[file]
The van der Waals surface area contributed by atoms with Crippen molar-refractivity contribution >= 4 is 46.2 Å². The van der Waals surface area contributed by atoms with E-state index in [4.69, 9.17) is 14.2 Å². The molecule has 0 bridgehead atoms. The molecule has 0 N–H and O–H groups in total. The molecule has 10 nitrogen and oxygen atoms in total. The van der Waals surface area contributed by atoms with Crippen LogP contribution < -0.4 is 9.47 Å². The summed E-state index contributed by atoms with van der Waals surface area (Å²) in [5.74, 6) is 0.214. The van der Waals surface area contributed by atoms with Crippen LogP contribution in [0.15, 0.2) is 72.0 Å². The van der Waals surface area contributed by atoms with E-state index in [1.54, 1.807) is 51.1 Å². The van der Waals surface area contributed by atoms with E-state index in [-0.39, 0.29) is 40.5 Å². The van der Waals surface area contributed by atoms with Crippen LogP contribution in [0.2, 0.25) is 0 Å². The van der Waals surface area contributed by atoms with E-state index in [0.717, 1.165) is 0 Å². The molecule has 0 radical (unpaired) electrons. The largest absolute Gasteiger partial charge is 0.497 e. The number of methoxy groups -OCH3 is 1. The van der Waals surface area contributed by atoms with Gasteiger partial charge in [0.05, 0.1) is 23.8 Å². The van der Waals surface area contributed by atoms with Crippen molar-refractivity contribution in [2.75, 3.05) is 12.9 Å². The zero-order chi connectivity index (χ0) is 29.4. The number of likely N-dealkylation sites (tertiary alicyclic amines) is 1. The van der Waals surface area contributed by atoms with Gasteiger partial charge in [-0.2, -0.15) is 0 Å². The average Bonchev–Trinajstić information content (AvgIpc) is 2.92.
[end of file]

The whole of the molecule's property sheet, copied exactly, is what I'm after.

The van der Waals surface area contributed by atoms with Crippen molar-refractivity contribution >= 4 is 46.2 Å². The van der Waals surface area contributed by atoms with E-state index in [4.69, 9.17) is 14.2 Å². The molecule has 0 bridgehead atoms. The molecule has 0 N–H and O–H groups in total. The molecule has 10 nitrogen and oxygen atoms in total. The van der Waals surface area contributed by atoms with Crippen LogP contribution < -0.4 is 9.47 Å². The summed E-state index contributed by atoms with van der Waals surface area (Å²) in [5.74, 6) is 0.214. The van der Waals surface area contributed by atoms with Crippen LogP contribution in [0.15, 0.2) is 72.0 Å². The van der Waals surface area contributed by atoms with E-state index in [1.54, 1.807) is 51.1 Å². The van der Waals surface area contributed by atoms with E-state index in [-0.39, 0.29) is 40.5 Å². The van der Waals surface area contributed by atoms with Crippen LogP contribution in [0.2, 0.25) is 0 Å². The van der Waals surface area contributed by atoms with E-state index in [0.717, 1.165) is 0 Å². The molecule has 0 radical (unpaired) electrons. The largest absolute Gasteiger partial charge is 0.497 e. The number of methoxy groups -OCH3 is 1. The van der Waals surface area contributed by atoms with Gasteiger partial charge in [0.05, 0.1) is 23.8 Å². The van der Waals surface area contributed by atoms with Crippen molar-refractivity contribution in [2.75, 3.05) is 12.9 Å². The zero-order chi connectivity index (χ0) is 29.4. The number of likely N-dealkylation sites (tertiary alicyclic amines) is 1. The van der Waals surface area contributed by atoms with Gasteiger partial charge in [-0.2, -0.15) is 0 Å². The average Bonchev–Trinajstić information content (AvgIpc) is 2.92.